Steven Chu is the Theodore and Frances Geballe Professor of Physics and Applied Physics at Stanford University. He did his Ph.D. and postdoctoral work at Berkeley before joining AT&T Bell Laboratories in 1978. While at Bell Laboratories, he did the first laser spectroscopy of positronium, an atom consititing of an electron and positron. Also at Bell Laboratories, he showed how to cool atoms with laser light (optical molasses) and demonstrated the first optical trap for atoms. This trap, known as “optical tweezers”, is also used to trap microscopic particles in water and is widely used in biology. His group demonstrated the magneto-optic trap, the most commonly used atom trap. Chu joined the Stanford Physics Department in 1987. His group at Stanford made the first frequency standard based on an atomic fountain of atoms and developed ultra-sensitive atom interferometers. Using the optical tweezers, Chu developed methods to simultaneously visualize and manipulate single bio-molecules. His group is also applying methods such as fluorescence microscopy, optical tweezers and atomic force methods to study the protein and RNA folding and enzyme activity of individual bio-molecules. Notable findings include the discovery of “molecular individualism” and the chemical/kinetic basis for “molecular memory”. For his work, Chu has received numerous awards including co-winner of the Nobel Prize in Physics in 1997. He is a member of the National Academy of Sciences, the American Philosophical Society, the American Academy of Arts and Sciences, and the Academia Sinica. He is also a foreign member of the Chinese Academy of Sciences and the Korean Academy of Science and Engineering.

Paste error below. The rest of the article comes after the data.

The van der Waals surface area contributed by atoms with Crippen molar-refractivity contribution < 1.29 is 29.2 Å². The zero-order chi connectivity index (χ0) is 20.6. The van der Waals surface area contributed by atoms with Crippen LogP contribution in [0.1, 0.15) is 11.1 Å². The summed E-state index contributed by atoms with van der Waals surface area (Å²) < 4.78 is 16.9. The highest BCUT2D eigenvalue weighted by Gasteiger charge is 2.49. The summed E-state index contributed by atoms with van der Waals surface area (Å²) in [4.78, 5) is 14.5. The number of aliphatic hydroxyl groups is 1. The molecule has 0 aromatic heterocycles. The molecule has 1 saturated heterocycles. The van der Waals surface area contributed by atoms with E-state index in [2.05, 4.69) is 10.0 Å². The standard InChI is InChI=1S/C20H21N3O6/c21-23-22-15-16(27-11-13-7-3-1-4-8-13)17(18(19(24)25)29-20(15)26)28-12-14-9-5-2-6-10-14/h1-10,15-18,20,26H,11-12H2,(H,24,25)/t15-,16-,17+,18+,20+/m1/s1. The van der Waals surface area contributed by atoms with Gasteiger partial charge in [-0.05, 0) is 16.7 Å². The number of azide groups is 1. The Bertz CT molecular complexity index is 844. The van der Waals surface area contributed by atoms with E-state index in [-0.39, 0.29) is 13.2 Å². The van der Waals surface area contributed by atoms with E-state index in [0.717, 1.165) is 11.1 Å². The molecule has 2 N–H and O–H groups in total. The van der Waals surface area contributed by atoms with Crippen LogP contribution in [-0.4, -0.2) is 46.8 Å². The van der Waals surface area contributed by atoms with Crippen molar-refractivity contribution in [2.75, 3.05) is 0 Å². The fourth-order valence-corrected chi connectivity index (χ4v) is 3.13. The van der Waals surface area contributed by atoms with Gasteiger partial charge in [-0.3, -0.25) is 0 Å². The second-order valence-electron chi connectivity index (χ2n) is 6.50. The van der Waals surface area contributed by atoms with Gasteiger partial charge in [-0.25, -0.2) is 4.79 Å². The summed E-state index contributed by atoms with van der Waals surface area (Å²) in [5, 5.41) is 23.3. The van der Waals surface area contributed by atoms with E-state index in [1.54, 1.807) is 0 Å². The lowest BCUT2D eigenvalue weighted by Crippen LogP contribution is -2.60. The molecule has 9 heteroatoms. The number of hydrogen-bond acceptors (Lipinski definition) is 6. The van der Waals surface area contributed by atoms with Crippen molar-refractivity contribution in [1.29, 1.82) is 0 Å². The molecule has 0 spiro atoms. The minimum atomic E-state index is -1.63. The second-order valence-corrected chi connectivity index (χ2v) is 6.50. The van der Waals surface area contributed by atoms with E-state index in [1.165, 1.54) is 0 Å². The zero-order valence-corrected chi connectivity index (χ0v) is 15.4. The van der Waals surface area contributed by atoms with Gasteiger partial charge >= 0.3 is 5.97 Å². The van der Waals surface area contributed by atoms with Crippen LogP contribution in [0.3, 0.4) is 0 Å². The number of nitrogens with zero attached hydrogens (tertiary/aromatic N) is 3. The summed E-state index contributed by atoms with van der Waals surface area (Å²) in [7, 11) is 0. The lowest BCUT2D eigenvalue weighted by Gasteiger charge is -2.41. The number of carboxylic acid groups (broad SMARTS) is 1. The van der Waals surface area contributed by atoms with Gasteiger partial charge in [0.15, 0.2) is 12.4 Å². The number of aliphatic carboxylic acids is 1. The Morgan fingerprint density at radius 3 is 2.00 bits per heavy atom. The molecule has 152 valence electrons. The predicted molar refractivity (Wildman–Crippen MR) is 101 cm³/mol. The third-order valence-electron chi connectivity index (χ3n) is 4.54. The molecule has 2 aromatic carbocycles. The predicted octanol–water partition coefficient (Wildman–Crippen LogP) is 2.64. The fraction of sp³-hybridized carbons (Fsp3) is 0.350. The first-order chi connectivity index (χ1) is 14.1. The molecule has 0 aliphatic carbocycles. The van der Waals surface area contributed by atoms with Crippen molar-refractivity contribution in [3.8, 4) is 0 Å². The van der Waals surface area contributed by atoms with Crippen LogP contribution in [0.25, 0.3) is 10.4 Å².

Patricia Smith Churchland, B. Phil. (Oxon.)
Patricia Smith Churchland is Professor of Philosophy at the University of California, San Diego. She received her Bachelor’s degree (with Honors), at the University of British Colombia, a Master’s degree at the University of Pittsburg, and a B.Phil. at Oxford University. She taught at the University of Manitoba, becoming a full professor there in 1983, following a year as Visiting Member, Institute for Advanced Study, Princeton University. She has received a conspicuous number of distinguished awards and fellowships, has been the past President of the Society for Philosophy and Psychology, and is the author of Neurophilosophy: Toward a Unified Science of the Mind/Brain, published by MIT Press.